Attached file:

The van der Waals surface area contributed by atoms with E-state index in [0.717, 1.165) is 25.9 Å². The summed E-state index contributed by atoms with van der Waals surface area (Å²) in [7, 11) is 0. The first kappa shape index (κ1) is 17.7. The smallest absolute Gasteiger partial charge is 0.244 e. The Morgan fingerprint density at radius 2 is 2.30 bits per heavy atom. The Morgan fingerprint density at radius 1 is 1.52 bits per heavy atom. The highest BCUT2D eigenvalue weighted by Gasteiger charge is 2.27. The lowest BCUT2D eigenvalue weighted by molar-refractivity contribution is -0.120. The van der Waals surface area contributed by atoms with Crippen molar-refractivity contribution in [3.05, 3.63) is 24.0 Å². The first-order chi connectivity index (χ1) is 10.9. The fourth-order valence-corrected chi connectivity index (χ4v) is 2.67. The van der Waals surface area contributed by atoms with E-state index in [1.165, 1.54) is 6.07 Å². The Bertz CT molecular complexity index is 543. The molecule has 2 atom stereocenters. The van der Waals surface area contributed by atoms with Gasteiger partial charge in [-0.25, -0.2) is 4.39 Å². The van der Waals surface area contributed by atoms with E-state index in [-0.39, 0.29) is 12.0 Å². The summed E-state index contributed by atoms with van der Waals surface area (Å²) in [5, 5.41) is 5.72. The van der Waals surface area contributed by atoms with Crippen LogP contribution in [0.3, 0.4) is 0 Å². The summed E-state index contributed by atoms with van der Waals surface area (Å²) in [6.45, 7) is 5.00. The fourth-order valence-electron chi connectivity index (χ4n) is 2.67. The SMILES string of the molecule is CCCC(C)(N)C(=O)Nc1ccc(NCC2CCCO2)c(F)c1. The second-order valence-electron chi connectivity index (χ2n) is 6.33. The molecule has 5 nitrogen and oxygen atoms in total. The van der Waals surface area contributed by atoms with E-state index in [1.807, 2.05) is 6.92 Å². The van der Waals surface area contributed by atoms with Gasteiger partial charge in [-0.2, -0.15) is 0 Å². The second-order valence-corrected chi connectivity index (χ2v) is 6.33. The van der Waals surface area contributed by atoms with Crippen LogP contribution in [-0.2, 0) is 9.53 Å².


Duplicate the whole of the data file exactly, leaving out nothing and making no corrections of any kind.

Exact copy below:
The van der Waals surface area contributed by atoms with E-state index in [0.717, 1.165) is 25.9 Å². The summed E-state index contributed by atoms with van der Waals surface area (Å²) in [7, 11) is 0. The first kappa shape index (κ1) is 17.7. The smallest absolute Gasteiger partial charge is 0.244 e. The Morgan fingerprint density at radius 2 is 2.30 bits per heavy atom. The Morgan fingerprint density at radius 1 is 1.52 bits per heavy atom. The highest BCUT2D eigenvalue weighted by Gasteiger charge is 2.27. The lowest BCUT2D eigenvalue weighted by molar-refractivity contribution is -0.120. The van der Waals surface area contributed by atoms with Crippen molar-refractivity contribution in [3.05, 3.63) is 24.0 Å². The first-order chi connectivity index (χ1) is 10.9. The fourth-order valence-corrected chi connectivity index (χ4v) is 2.67. The van der Waals surface area contributed by atoms with E-state index in [1.165, 1.54) is 6.07 Å². The Bertz CT molecular complexity index is 543. The molecule has 2 atom stereocenters. The van der Waals surface area contributed by atoms with Gasteiger partial charge in [-0.25, -0.2) is 4.39 Å². The van der Waals surface area contributed by atoms with E-state index in [-0.39, 0.29) is 12.0 Å². The summed E-state index contributed by atoms with van der Waals surface area (Å²) in [5, 5.41) is 5.72. The van der Waals surface area contributed by atoms with Crippen LogP contribution in [0.3, 0.4) is 0 Å². The summed E-state index contributed by atoms with van der Waals surface area (Å²) in [6.45, 7) is 5.00. The fourth-order valence-electron chi connectivity index (χ4n) is 2.67. The SMILES string of the molecule is CCCC(C)(N)C(=O)Nc1ccc(NCC2CCCO2)c(F)c1. The second-order valence-electron chi connectivity index (χ2n) is 6.33. The molecule has 5 nitrogen and oxygen atoms in total. The van der Waals surface area contributed by atoms with E-state index in [1.807, 2.05) is 6.92 Å². The van der Waals surface area contributed by atoms with Gasteiger partial charge in [-0.2, -0.15) is 0 Å². The second-order valence-corrected chi connectivity index (χ2v) is 6.33. The van der Waals surface area contributed by atoms with Crippen LogP contribution in [-0.2, 0) is 9.53 Å².